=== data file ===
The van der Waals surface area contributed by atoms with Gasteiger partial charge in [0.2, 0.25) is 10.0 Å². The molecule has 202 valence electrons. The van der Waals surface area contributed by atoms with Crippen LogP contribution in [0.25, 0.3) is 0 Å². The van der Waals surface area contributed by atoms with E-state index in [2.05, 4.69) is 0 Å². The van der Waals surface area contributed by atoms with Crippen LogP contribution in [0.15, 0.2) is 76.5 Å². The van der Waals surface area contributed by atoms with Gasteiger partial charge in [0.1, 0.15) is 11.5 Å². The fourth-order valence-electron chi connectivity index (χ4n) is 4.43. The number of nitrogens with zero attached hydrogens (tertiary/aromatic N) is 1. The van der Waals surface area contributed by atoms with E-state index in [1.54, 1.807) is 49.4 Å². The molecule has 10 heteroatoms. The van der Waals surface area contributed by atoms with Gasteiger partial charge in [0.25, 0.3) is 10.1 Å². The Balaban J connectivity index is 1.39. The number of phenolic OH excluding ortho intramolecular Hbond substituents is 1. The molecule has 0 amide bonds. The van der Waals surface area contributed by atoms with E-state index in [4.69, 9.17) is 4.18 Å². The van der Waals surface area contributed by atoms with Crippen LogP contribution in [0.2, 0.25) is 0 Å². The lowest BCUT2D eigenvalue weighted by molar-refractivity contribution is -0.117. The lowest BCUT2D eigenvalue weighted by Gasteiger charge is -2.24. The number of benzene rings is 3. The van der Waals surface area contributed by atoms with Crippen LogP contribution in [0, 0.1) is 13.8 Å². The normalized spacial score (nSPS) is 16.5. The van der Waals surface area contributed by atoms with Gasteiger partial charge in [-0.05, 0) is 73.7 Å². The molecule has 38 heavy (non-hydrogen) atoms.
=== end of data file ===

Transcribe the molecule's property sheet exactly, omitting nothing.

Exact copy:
The van der Waals surface area contributed by atoms with Gasteiger partial charge in [0.2, 0.25) is 10.0 Å². The molecule has 202 valence electrons. The van der Waals surface area contributed by atoms with Crippen LogP contribution in [0.25, 0.3) is 0 Å². The van der Waals surface area contributed by atoms with E-state index in [2.05, 4.69) is 0 Å². The van der Waals surface area contributed by atoms with Crippen LogP contribution in [0.15, 0.2) is 76.5 Å². The van der Waals surface area contributed by atoms with Gasteiger partial charge in [0.1, 0.15) is 11.5 Å². The fourth-order valence-electron chi connectivity index (χ4n) is 4.43. The number of nitrogens with zero attached hydrogens (tertiary/aromatic N) is 1. The van der Waals surface area contributed by atoms with E-state index in [1.54, 1.807) is 49.4 Å². The molecule has 10 heteroatoms. The van der Waals surface area contributed by atoms with Gasteiger partial charge in [0.25, 0.3) is 10.1 Å². The Balaban J connectivity index is 1.39. The number of phenolic OH excluding ortho intramolecular Hbond substituents is 1. The molecule has 0 amide bonds. The van der Waals surface area contributed by atoms with E-state index in [4.69, 9.17) is 4.18 Å². The van der Waals surface area contributed by atoms with Crippen LogP contribution in [0.2, 0.25) is 0 Å². The lowest BCUT2D eigenvalue weighted by molar-refractivity contribution is -0.117. The lowest BCUT2D eigenvalue weighted by Gasteiger charge is -2.24. The number of benzene rings is 3. The van der Waals surface area contributed by atoms with Crippen LogP contribution in [0, 0.1) is 13.8 Å². The normalized spacial score (nSPS) is 16.5. The van der Waals surface area contributed by atoms with Gasteiger partial charge in [-0.05, 0) is 73.7 Å². The molecule has 38 heavy (non-hydrogen) atoms.